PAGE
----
Crazy Rich Asians has generated a lot of buzz this summer for two reasons: First, it’s the first major studio film in memory which features an all-Asian cast. Second, many have wondered if it can bring back the genre of romantic comedy (“rom-com”). Once a main stay of the American cinema, rom-coms have become increasingly rare in the last few years, with the exception of such recent independent films as last year’s The Big Sick.
Crazy Rich Asians has become a big late summer hit, so it may well inspire other rom-coms. In the last couple of years, in which Hollywood, after much criticism, has increased its output of ethnic films, Crazy Rich Asians certainly indicates that there is an audience for Asian movies.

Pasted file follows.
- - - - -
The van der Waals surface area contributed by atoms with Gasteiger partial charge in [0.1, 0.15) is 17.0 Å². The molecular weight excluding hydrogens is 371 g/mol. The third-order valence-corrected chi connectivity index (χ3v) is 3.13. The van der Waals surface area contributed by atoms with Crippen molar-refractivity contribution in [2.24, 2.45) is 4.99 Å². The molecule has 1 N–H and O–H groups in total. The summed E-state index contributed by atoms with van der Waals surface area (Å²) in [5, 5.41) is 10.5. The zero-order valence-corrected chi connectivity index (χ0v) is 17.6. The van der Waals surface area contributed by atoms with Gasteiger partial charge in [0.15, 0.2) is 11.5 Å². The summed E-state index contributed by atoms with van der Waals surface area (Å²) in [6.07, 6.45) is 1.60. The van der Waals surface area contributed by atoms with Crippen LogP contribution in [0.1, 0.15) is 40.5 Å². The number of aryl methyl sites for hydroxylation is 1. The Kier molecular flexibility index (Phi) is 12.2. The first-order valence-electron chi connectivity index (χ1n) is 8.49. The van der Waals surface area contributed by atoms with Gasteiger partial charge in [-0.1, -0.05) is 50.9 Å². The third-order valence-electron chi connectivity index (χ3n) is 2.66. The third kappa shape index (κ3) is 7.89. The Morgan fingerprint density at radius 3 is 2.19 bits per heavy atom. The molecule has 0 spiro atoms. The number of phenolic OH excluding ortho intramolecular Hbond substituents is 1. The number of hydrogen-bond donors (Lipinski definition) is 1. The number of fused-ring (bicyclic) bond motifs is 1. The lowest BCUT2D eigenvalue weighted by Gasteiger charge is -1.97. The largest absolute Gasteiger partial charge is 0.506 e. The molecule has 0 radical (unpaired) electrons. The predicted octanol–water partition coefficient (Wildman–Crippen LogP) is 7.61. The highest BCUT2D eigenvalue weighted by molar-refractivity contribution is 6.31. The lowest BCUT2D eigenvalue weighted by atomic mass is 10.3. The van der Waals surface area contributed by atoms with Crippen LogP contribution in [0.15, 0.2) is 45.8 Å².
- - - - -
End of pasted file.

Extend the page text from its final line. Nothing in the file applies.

Crazy Rich Asians, based on the novel by the same name, is rather formulaic in its story. Rachel (Constance Wu) and Nick (Henry Golding) are a couple living in New York. Nick tells Rachel that he is going back home to Singapore for a wedding. He invites her to come with him. Rachel agrees, thinking it would be a good chance to see her college roommate, who lives there.